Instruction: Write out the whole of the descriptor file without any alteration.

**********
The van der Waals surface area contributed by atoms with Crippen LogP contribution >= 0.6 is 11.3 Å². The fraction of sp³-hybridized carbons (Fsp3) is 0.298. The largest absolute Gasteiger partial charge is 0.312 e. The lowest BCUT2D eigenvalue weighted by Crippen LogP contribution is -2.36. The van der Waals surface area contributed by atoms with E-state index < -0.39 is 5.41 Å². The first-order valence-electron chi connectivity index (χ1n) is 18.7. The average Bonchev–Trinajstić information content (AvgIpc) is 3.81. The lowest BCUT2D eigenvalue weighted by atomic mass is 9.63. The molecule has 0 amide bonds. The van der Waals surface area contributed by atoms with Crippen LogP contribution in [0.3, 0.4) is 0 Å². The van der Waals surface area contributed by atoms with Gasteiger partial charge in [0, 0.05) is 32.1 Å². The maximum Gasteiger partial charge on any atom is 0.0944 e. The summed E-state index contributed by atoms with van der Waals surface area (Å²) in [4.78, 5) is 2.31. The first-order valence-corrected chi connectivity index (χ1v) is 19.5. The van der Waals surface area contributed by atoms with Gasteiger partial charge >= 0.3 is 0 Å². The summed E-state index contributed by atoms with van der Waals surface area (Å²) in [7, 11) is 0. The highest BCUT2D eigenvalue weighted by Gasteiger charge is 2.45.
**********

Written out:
The van der Waals surface area contributed by atoms with Crippen LogP contribution >= 0.6 is 11.3 Å². The fraction of sp³-hybridized carbons (Fsp3) is 0.298. The largest absolute Gasteiger partial charge is 0.312 e. The lowest BCUT2D eigenvalue weighted by Crippen LogP contribution is -2.36. The van der Waals surface area contributed by atoms with E-state index < -0.39 is 5.41 Å². The first-order valence-electron chi connectivity index (χ1n) is 18.7. The average Bonchev–Trinajstić information content (AvgIpc) is 3.81. The lowest BCUT2D eigenvalue weighted by atomic mass is 9.63. The molecule has 0 amide bonds. The van der Waals surface area contributed by atoms with Crippen LogP contribution in [0.3, 0.4) is 0 Å². The van der Waals surface area contributed by atoms with Gasteiger partial charge in [0, 0.05) is 32.1 Å². The maximum Gasteiger partial charge on any atom is 0.0944 e. The summed E-state index contributed by atoms with van der Waals surface area (Å²) in [4.78, 5) is 2.31. The first-order valence-corrected chi connectivity index (χ1v) is 19.5. The van der Waals surface area contributed by atoms with Gasteiger partial charge >= 0.3 is 0 Å². The summed E-state index contributed by atoms with van der Waals surface area (Å²) in [7, 11) is 0. The highest BCUT2D eigenvalue weighted by Gasteiger charge is 2.45.